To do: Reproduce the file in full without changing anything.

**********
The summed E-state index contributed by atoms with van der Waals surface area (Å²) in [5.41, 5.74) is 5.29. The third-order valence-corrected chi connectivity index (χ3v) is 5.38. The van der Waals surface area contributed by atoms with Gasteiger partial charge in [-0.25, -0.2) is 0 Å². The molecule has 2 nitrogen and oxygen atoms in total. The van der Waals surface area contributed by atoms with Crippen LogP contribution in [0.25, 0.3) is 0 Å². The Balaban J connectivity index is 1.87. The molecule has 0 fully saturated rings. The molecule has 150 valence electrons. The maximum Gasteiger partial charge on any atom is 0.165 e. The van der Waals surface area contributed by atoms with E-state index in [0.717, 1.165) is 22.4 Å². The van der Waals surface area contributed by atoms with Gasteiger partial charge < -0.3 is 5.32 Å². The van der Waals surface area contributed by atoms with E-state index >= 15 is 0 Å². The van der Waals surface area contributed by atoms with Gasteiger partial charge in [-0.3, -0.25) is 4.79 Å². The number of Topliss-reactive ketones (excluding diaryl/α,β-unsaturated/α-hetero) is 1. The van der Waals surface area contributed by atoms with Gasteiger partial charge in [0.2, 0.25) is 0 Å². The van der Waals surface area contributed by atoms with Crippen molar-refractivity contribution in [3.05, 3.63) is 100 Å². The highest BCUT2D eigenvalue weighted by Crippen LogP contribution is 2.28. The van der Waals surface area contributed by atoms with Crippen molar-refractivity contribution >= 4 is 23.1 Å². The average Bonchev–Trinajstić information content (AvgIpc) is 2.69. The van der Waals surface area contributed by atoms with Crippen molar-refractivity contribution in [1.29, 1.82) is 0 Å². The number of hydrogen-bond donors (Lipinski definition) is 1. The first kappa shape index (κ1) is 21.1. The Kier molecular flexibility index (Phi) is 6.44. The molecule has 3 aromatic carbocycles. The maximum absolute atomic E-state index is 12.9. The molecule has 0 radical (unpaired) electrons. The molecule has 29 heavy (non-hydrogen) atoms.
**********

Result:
The summed E-state index contributed by atoms with van der Waals surface area (Å²) in [5.41, 5.74) is 5.29. The third-order valence-corrected chi connectivity index (χ3v) is 5.38. The van der Waals surface area contributed by atoms with Gasteiger partial charge in [-0.25, -0.2) is 0 Å². The molecule has 2 nitrogen and oxygen atoms in total. The van der Waals surface area contributed by atoms with Crippen LogP contribution in [0.25, 0.3) is 0 Å². The Balaban J connectivity index is 1.87. The molecule has 0 fully saturated rings. The molecule has 150 valence electrons. The maximum Gasteiger partial charge on any atom is 0.165 e. The van der Waals surface area contributed by atoms with E-state index in [0.717, 1.165) is 22.4 Å². The van der Waals surface area contributed by atoms with Gasteiger partial charge < -0.3 is 5.32 Å². The van der Waals surface area contributed by atoms with E-state index >= 15 is 0 Å². The van der Waals surface area contributed by atoms with Gasteiger partial charge in [-0.3, -0.25) is 4.79 Å². The number of Topliss-reactive ketones (excluding diaryl/α,β-unsaturated/α-hetero) is 1. The van der Waals surface area contributed by atoms with Gasteiger partial charge in [0.2, 0.25) is 0 Å². The van der Waals surface area contributed by atoms with Crippen molar-refractivity contribution in [3.05, 3.63) is 100 Å². The highest BCUT2D eigenvalue weighted by Crippen LogP contribution is 2.28. The van der Waals surface area contributed by atoms with Crippen molar-refractivity contribution >= 4 is 23.1 Å². The average Bonchev–Trinajstić information content (AvgIpc) is 2.69. The van der Waals surface area contributed by atoms with Crippen molar-refractivity contribution in [1.29, 1.82) is 0 Å². The number of hydrogen-bond donors (Lipinski definition) is 1. The first kappa shape index (κ1) is 21.1. The Kier molecular flexibility index (Phi) is 6.44. The molecule has 3 aromatic carbocycles. The maximum absolute atomic E-state index is 12.9. The molecule has 0 radical (unpaired) electrons. The molecule has 29 heavy (non-hydrogen) atoms.